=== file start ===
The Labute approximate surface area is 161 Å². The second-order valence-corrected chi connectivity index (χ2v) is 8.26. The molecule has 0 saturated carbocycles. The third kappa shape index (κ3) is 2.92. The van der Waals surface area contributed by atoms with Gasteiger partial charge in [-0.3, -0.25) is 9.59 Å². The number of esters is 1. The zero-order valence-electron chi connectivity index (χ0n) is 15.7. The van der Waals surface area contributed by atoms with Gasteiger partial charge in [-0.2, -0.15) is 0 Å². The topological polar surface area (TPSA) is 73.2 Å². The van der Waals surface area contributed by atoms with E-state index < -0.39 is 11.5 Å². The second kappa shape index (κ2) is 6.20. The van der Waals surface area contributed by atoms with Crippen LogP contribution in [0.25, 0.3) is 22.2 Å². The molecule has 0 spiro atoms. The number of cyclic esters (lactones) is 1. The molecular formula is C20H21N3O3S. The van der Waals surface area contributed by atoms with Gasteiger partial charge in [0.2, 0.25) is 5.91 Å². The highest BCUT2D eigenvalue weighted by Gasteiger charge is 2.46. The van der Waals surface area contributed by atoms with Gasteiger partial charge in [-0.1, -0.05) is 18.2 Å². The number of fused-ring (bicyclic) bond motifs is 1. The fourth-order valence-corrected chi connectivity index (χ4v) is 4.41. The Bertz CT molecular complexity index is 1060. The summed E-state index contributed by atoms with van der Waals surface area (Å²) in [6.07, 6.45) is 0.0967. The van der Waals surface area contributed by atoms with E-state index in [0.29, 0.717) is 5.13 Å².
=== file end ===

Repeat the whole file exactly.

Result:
The Labute approximate surface area is 161 Å². The second-order valence-corrected chi connectivity index (χ2v) is 8.26. The molecule has 0 saturated carbocycles. The third kappa shape index (κ3) is 2.92. The van der Waals surface area contributed by atoms with Gasteiger partial charge in [-0.3, -0.25) is 9.59 Å². The number of esters is 1. The zero-order valence-electron chi connectivity index (χ0n) is 15.7. The van der Waals surface area contributed by atoms with Gasteiger partial charge in [-0.2, -0.15) is 0 Å². The topological polar surface area (TPSA) is 73.2 Å². The van der Waals surface area contributed by atoms with E-state index < -0.39 is 11.5 Å². The second kappa shape index (κ2) is 6.20. The van der Waals surface area contributed by atoms with Crippen LogP contribution in [0.25, 0.3) is 22.2 Å². The molecule has 0 spiro atoms. The number of cyclic esters (lactones) is 1. The molecular formula is C20H21N3O3S. The van der Waals surface area contributed by atoms with Gasteiger partial charge in [0.2, 0.25) is 5.91 Å². The highest BCUT2D eigenvalue weighted by Gasteiger charge is 2.46. The van der Waals surface area contributed by atoms with Gasteiger partial charge in [-0.1, -0.05) is 18.2 Å². The number of fused-ring (bicyclic) bond motifs is 1. The fourth-order valence-corrected chi connectivity index (χ4v) is 4.41. The Bertz CT molecular complexity index is 1060. The summed E-state index contributed by atoms with van der Waals surface area (Å²) in [6.07, 6.45) is 0.0967. The van der Waals surface area contributed by atoms with E-state index in [0.29, 0.717) is 5.13 Å².